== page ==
We’re sitting inside the West Village location of Sebastien Auvet’s Vin Sur Vingt, the first of his three New York City wine bars, balancing on stools in the far corner of the bar, shouting over the din of music and voices. If Auvet seems oddly content, he should be. In this instant, he’s achieved his ultimate goal: to create a French wine bar in Manhattan that evokes Paris but eschews overt Frenchiness.
“I’d like people to discover something new,” he says later in our conversation, summing up his mission with Vin Sur Vingt, which has grown from the original location where we’re seated to three wine bars, including a roomier space in the emerging NoMad neighborhood and an enclave in the sprawling Food Hall at the Plaza in midtown. In the end, Auvet says, he wanted to create the opposite effect of what most people would think, namely: “A French wine bar in New York? Oh, my God,” he says. “It could scare people. It scares me.”
Of course, it’s a funny sentiment coming from a guy whose English is as heavily accented as any Frenchman who picked up the language only after migrating across the Atlantic, as Auvet did as a 27-year-old. He landed in New York City, where he began working at a series of French restaurants and clubs, tasting every wine he came across and picking the brains of sommeliers and wine distributors. By the time he scored a front-of-house gig at David Bouley in 2011, Auvet was on his way to putting all his hard-earned knowledge to use. Just as Jay Z “ain’t passed the bar” but knows the law enough not to submit to an unwarranted search (see: “99 Problems”), Auvet sidestepped any sommelier exams and instead relied on his instincts.
In 2012, Auvet opened the first Vin Sur Vingt, which references a French wine-rating system — vingt sur vingt is “20 out of 20,” or a perfect score. For this emerging wine bar owner, the name also hinted at how many wines he’d offer by the glass: 20 reds and 20 whites. The menu has since grown, but the core idea remains, which is that Vin Sur Vingt should offer the widest possible range of French wines by the glass.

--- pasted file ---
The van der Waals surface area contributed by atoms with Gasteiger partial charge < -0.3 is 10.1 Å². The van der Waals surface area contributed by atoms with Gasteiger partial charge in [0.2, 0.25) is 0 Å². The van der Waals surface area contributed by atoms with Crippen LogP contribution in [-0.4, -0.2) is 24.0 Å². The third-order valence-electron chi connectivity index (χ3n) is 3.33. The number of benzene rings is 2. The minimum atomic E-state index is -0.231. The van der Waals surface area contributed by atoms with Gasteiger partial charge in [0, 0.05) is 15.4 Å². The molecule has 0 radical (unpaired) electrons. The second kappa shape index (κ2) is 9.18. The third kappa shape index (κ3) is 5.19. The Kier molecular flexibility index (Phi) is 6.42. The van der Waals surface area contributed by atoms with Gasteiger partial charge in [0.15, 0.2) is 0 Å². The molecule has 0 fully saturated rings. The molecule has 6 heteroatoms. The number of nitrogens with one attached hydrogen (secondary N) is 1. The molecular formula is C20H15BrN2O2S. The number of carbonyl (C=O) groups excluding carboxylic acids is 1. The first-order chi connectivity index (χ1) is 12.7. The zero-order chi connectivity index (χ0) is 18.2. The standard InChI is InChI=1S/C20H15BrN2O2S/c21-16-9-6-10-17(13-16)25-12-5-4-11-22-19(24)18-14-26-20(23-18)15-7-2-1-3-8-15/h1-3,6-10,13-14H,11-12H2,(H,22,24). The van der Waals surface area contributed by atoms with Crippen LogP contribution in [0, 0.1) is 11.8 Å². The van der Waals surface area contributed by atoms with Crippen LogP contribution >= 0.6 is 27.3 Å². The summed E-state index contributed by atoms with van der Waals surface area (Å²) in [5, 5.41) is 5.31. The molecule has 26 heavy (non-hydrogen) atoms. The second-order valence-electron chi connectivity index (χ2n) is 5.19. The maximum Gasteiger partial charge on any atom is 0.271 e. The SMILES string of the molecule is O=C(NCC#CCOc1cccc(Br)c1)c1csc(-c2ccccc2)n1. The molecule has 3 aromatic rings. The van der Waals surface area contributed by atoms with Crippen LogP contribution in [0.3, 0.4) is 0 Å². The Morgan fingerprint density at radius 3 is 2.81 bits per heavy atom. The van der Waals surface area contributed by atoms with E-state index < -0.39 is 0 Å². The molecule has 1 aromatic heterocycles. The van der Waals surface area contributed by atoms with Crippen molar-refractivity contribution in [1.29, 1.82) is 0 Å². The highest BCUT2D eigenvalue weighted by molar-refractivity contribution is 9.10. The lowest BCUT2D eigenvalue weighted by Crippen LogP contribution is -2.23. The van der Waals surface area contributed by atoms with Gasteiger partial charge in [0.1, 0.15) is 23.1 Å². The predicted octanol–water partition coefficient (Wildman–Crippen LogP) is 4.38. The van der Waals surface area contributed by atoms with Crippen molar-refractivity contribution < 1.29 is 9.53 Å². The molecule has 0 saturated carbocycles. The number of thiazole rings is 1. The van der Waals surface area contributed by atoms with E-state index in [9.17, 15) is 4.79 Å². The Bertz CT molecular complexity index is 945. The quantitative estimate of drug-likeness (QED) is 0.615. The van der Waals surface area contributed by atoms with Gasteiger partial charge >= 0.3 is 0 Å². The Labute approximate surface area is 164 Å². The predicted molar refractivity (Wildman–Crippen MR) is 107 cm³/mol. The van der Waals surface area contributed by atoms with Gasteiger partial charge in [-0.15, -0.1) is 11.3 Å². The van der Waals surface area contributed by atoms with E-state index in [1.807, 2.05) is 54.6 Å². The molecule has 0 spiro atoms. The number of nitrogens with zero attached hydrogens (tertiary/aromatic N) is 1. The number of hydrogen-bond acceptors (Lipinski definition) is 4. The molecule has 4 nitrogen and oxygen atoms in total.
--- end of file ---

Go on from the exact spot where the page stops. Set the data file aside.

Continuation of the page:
Vin Sur Vingt is something else altogether: A fervently French wine bar that feels more New York than Paris.
“There are a lot of wine bars that say they are wine bars, but only have like 10 wines by the glass. That’s not really a wine bar. In my philosophy, you need at least 20 or 30 by the glass. We carry 50 or 60 wines by the glass here. I want people to have different options. We have two or three different styles from the Loire Valley, for instance. It’s not just Sancerre,” he says. Vin Sur Vingt offers cheese, bread, charcuterie, light snacks — but mostly leaves serving food to restaurants. This is a wine bar, he says repeatedly.
Now 40, Auvet seems content with his progress, though he has an entrepreneur’s knack for suggesting that he needs to push harder. “We’ve had a really great response. I don’t want to say we’re successful, because our goal is to make people discover French wine but also to have people understand the concept of the wine bar.”
I have to give Auvet credit for this. The cave à vins in France is a great service to wine drinkers, whether of the somm level or the more casual variety. It’s a different experience than going to a restaurant and ordering a nice bottle of wine with dinner. The emphasis is on wine first, conversation second and ambience third — and that’s it. They tend to be great date spots, or places to stop in on the way to somewhere else. And surprisingly in New York City, a city that has everything, they’re few and far between, and were almost non-existent when Auvet opened in the Village in 2012.
In the ensuing few years, wine bars have begun popping up all over the city. Some specialize in natural wines, that on-trend movement of fermented grapes put into bottles with as little human interference as possible. Others focus on wine education or pairing small bites with wine. But Vin Sur Vingt is something else altogether: A fervently French wine bar that feels more New York than Paris. (Incidentally, Auvet does carry natural wine and is particularly focused on biodynamic and organic wines, but he chooses wines more from his heart than his head.) He says that while French wine bars in France strive to dictate wine trends — “I know everything. I’m French,” he sniffs, sarcastically — he aims to serve New Yorkers, who are more curious and open-minded about finding new wines.
As he sips a Pouillac during our conversation, I ask Auvet if he has a favorite winemaker at the moment, and his answer is telling. “Julien Montagnon from Domaine Lombard. He does some whites, some reds — he’s a crazy winemaker. What I like about him is that he’s young and he understands the market.”
The same could be said for Auvet, whose singular vision has led to three wine bars that are rapidly becoming neighborhood fixtures in three very different neighborhoods. I ask him if he’s considering opening other locations or whether he’d take the concept to another U.S. market. He seems intrigued, enthused even. He mentions Pittsburgh, then Detroit. “I can see [opening in] Detroit in five years. Detroit is going to be big!”
That’s a good idea, I say, telling him that we’ve covered all of my questions.
“Great,” Auvet responds, smiling. “More wine!”
Vin Sur Vingt
201 11th St.
New York, NY 10014
vinsur20.com (for all three locations)